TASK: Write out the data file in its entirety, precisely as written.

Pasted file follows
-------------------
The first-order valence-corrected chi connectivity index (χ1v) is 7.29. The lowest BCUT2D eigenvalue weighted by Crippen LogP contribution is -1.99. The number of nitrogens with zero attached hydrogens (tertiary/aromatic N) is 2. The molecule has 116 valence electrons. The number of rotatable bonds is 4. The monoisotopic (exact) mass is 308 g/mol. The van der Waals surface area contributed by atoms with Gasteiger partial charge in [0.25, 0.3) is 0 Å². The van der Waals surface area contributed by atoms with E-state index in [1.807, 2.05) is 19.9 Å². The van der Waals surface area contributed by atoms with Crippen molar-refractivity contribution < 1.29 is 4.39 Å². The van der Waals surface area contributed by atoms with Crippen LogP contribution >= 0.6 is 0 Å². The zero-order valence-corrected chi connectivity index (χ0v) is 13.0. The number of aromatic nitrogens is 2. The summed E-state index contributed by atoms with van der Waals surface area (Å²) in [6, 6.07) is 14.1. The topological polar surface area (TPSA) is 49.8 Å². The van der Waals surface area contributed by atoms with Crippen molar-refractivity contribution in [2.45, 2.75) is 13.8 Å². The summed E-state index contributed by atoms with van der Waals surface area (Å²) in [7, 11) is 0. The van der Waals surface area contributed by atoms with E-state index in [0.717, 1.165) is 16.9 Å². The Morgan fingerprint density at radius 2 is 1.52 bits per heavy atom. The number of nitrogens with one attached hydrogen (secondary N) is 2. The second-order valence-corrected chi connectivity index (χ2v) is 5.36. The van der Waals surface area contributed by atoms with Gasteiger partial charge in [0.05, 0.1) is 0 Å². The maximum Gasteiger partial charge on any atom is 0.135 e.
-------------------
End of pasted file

The first-order valence-corrected chi connectivity index (χ1v) is 7.29. The lowest BCUT2D eigenvalue weighted by Crippen LogP contribution is -1.99. The number of nitrogens with zero attached hydrogens (tertiary/aromatic N) is 2. The molecule has 116 valence electrons. The number of rotatable bonds is 4. The monoisotopic (exact) mass is 308 g/mol. The van der Waals surface area contributed by atoms with Gasteiger partial charge in [0.25, 0.3) is 0 Å². The van der Waals surface area contributed by atoms with E-state index in [1.807, 2.05) is 19.9 Å². The van der Waals surface area contributed by atoms with Crippen molar-refractivity contribution < 1.29 is 4.39 Å². The van der Waals surface area contributed by atoms with Crippen LogP contribution >= 0.6 is 0 Å². The zero-order valence-corrected chi connectivity index (χ0v) is 13.0. The number of aromatic nitrogens is 2. The summed E-state index contributed by atoms with van der Waals surface area (Å²) in [6, 6.07) is 14.1. The topological polar surface area (TPSA) is 49.8 Å². The van der Waals surface area contributed by atoms with Crippen molar-refractivity contribution in [2.45, 2.75) is 13.8 Å². The summed E-state index contributed by atoms with van der Waals surface area (Å²) in [7, 11) is 0. The van der Waals surface area contributed by atoms with E-state index in [0.717, 1.165) is 16.9 Å². The Morgan fingerprint density at radius 2 is 1.52 bits per heavy atom. The number of nitrogens with one attached hydrogen (secondary N) is 2. The second-order valence-corrected chi connectivity index (χ2v) is 5.36. The van der Waals surface area contributed by atoms with Gasteiger partial charge in [0.05, 0.1) is 0 Å². The maximum Gasteiger partial charge on any atom is 0.135 e.